A handle surrogate is similar to a counted pointer, but because the surrogate has object semantics rather than pointer semantics, it is possible to avoid some of the problems of counted pointers. For example, you can prevent the client from getting hold of a regular C pointer and thus having a dangling reference (which can be avoided with counted pointers, but is a fair bit of work). See "Synchronization techniques" on page 129 for more examples.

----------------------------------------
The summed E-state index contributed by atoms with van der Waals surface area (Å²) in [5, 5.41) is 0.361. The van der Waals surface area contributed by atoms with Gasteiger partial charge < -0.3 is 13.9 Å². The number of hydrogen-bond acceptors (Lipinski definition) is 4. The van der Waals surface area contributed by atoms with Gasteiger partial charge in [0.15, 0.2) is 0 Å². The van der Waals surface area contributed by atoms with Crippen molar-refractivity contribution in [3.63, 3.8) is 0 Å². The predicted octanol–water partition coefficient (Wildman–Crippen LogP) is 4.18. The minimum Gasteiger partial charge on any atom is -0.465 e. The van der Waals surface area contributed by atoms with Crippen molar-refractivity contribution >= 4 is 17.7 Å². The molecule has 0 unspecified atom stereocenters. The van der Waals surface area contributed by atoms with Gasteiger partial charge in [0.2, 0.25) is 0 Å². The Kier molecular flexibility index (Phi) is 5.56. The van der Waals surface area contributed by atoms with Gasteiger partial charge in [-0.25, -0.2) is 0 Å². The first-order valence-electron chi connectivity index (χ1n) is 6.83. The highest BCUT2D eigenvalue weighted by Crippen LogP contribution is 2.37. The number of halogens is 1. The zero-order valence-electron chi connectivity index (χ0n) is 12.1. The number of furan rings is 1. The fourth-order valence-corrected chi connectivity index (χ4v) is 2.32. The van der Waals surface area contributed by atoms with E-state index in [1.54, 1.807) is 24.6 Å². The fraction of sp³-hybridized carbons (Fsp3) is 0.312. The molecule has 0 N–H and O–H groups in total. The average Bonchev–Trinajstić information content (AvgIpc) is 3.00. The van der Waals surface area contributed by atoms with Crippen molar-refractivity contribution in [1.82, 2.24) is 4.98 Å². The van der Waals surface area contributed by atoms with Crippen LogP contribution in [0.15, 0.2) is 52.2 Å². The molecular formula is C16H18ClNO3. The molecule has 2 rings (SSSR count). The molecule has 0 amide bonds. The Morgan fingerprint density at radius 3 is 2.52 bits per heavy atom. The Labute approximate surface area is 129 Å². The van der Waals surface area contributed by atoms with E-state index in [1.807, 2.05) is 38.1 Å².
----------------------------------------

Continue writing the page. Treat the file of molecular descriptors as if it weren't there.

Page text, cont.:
Because you don't directly create the master object, the surrogate creates the master when you create the surrogate. Once the master object exists, you can create additional handle objects of the same class that reference that same master. If you are reference counting, the master object exists until the destruction of the last handle, which then destroys the master.
The Taligent Application Environment's kernel interface has such classes as TTaskHandle and TThreadHandle. These have no actual master object (just a reference), and they do not perform reference counting. You must explicitly release the resources they refer to, which can leave dangling references. All such handles need to be safe to use if they contain a dangling reference (for example, throw an exception rather than crash).